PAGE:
As you do the same amount of exercise, you will see your heart rate is more moderate, explains Nixon. That shows that you are fit for the exercise you are doing.

Reason 3: Prevent Overexertion and Injury

Heart rate monitors tell you how hard your heart is working. Of course, you don’t want to overwork your heart or push yourself to an unhealthy limit. While challenging yourself and increasing your endurance helps you reach your fitness goals, Nixon notes that unless you are training as a world-class sprinter, there is not a lot of reason to exercise at the top of zone four or in zone five.

“Pushing yourself too hard will make your recovery longer and may even negatively impact performance the next session,” he says. “By monitoring where your heart rate is while you exercise, you can better calibrate your intensity to allow for faster recovery and a more consistent exercise routine.”

If you’re performing high-intensity workouts or high-intensity interval training (HIIT), knowing your heart rate is especially important so you don’t burn yourself out. It also can help you gauge how long you may need to recover to perform your best at the next workout.

Reason 4: Enhance Weight Loss and Calorie Burn

Heart rate monitors can estimate calorie expenditure during exercise by using a formula that takes into account a myriad of factors, including your age, weight, gender, and heart rate, as well as the duration and level of intensity of your exercise.3 This is an estimate, so it’s not always 100% accurate. The formulas start with about 100 kCal per 10 minutes as a base and then increase based on intensity, explains Nixon.

“By monitoring that you are exercising in a zone that is high enough to burn fat but has not gone so high that you are burning more glucose than fat as fuel, you can spend the most time in a higher state of fat burning,” he says.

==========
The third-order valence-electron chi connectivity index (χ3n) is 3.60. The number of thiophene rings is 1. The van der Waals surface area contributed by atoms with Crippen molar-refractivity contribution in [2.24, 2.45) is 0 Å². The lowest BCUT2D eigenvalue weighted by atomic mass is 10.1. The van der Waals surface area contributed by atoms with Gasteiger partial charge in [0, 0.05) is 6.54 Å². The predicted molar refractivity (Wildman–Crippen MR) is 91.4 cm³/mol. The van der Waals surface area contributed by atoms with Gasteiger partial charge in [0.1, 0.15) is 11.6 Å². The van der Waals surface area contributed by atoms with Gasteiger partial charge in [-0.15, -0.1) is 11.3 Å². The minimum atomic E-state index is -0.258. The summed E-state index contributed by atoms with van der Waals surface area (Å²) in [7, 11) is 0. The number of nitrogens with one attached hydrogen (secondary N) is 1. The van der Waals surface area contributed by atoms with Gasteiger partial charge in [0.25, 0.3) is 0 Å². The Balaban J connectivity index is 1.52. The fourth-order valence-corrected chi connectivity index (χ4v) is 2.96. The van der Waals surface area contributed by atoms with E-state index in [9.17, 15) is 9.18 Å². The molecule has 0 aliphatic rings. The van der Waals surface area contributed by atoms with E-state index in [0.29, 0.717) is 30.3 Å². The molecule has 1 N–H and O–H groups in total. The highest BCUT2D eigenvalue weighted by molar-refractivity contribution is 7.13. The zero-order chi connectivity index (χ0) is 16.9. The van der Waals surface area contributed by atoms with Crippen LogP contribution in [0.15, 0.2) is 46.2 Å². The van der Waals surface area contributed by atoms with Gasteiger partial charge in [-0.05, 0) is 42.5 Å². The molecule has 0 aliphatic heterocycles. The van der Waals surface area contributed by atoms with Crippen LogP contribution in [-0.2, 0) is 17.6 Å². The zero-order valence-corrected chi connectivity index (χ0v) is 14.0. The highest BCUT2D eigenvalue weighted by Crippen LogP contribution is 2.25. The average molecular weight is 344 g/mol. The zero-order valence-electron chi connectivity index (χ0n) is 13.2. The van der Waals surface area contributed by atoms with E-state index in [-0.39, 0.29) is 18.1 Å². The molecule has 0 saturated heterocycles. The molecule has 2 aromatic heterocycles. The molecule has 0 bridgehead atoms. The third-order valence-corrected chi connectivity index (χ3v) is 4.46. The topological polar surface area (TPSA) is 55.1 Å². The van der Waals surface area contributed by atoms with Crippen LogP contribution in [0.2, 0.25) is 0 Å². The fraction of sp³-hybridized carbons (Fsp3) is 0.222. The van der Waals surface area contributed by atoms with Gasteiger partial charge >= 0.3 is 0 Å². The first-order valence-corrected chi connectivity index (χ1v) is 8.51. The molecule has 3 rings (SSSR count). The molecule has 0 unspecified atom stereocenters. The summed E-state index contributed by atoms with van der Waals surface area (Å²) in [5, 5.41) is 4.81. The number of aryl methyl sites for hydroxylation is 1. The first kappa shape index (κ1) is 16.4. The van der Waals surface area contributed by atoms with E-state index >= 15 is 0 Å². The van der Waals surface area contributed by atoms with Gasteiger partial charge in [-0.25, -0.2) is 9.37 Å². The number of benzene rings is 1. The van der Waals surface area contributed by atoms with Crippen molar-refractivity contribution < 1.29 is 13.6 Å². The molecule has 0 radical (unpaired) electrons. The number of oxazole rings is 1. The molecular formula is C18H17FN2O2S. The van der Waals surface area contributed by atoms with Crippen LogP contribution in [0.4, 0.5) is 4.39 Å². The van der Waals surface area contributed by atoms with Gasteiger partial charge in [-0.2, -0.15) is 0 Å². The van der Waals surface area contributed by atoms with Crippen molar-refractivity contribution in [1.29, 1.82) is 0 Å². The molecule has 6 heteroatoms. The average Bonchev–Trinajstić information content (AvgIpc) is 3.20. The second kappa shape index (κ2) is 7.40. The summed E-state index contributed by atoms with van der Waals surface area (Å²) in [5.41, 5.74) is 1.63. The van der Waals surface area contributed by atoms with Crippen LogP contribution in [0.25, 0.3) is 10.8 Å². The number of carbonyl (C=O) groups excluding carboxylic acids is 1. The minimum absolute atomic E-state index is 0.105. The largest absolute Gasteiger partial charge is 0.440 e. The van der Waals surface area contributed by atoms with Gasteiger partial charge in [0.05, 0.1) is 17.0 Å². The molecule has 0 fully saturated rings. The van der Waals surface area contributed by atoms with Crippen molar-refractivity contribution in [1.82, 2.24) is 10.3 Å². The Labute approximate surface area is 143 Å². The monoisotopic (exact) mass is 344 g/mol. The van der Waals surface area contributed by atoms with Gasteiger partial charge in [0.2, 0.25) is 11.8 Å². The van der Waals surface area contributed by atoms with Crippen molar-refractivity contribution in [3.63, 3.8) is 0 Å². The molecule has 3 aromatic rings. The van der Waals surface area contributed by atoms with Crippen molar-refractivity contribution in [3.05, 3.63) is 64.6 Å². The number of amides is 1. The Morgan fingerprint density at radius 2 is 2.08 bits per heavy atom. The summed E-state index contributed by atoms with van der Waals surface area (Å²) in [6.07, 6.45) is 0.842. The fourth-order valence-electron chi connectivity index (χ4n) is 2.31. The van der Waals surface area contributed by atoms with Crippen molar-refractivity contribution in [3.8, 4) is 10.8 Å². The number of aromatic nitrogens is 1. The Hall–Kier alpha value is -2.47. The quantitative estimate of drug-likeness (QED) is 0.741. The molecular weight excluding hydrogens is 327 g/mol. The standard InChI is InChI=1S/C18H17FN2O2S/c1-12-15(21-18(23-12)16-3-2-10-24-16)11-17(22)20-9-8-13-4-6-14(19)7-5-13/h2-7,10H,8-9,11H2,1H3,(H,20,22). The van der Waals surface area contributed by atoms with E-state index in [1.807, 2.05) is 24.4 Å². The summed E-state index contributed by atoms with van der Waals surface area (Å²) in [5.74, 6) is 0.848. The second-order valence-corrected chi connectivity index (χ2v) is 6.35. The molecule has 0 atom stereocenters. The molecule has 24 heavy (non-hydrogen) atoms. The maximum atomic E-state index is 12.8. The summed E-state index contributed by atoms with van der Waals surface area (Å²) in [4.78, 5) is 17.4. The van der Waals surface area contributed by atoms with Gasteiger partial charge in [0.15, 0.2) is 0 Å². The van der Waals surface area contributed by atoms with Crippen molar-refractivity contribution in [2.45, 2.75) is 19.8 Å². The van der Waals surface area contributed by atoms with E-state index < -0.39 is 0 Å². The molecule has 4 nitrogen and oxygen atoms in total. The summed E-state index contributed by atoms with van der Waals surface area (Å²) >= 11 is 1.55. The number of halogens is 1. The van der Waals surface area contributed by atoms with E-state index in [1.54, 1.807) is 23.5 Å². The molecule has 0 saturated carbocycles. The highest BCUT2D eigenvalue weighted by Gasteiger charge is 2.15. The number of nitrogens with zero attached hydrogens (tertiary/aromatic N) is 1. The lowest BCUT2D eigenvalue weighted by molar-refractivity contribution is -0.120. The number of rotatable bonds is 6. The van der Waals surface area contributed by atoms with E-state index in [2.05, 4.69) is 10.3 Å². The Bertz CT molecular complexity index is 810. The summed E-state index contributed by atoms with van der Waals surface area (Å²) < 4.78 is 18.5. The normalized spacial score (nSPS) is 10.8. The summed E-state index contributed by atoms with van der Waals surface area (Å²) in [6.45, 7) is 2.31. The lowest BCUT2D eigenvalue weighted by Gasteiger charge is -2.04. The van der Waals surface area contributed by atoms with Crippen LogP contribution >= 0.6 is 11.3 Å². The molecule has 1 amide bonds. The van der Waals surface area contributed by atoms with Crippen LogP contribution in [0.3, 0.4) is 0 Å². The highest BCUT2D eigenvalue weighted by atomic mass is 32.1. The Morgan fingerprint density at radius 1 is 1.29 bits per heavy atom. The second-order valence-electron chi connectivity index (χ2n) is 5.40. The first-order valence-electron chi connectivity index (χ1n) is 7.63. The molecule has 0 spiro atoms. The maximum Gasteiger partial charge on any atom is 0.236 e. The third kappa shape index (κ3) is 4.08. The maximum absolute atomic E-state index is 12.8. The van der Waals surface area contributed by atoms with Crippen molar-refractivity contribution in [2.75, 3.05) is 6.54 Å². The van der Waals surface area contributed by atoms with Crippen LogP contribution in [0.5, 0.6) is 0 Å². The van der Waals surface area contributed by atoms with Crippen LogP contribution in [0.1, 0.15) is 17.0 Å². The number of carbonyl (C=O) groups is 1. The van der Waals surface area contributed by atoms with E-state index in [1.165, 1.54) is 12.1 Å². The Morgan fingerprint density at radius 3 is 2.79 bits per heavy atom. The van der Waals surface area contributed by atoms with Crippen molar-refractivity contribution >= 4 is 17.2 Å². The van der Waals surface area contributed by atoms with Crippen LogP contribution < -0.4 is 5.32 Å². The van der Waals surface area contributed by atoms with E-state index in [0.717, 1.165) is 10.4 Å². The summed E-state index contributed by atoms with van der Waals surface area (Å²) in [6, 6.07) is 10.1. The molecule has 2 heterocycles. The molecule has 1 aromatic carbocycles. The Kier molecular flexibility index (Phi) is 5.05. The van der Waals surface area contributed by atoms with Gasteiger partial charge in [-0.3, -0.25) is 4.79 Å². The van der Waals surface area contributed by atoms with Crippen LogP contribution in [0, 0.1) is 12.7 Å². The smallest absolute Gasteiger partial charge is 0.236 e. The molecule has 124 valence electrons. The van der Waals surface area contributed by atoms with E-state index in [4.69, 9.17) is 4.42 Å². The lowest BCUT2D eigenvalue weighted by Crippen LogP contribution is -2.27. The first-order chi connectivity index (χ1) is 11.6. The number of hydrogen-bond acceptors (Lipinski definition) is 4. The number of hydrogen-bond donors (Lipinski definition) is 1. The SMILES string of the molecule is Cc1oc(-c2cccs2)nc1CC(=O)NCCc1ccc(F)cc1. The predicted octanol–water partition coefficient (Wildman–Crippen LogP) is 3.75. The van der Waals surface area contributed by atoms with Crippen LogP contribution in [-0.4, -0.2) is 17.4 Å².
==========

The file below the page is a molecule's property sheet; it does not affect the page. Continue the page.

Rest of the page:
Reason 5: Personalize Training Programs

When you’re monitoring your heart rate, you can identify which heart rate zone you’re currently in, which can help you tailor your workouts to achieve specific fitness goals. For example, if you’re training for endurance or to enhance your body’s ability to withstand a certain type of exercise, you will want to spend the majority of your workout in the aerobic heart rate zone, according to Nixon. (That’s between 70% and 80% of your maximum heart rate.) If you’re training for speed, on the other hand, you’ll want to spend more time in your anaerobic zone (80%-90% of your maximum heart rate) or how your body produces energy when using little to no oxygen.

Monitoring your heart rate can also help prevent you from overtraining by delivering real-time feedback on your level of exercise intensity. Because overtraining can inevitably lead to fatigue, decreased athletic performance, and even injury, a heart rate monitor can be an invaluable tool to help you reach your fitness goals.

Bottom Line

Heart rate monitors can be fundamentally beneficial in enhancing your workouts, protecting you from overtraining, and helping you track your progress so you can better measure your exercise goals. No matter where you are in your fitness journey, everyone can benefit from using a heart rate monitor when exercising.


Credit: verywellfit



About The Author

Related posts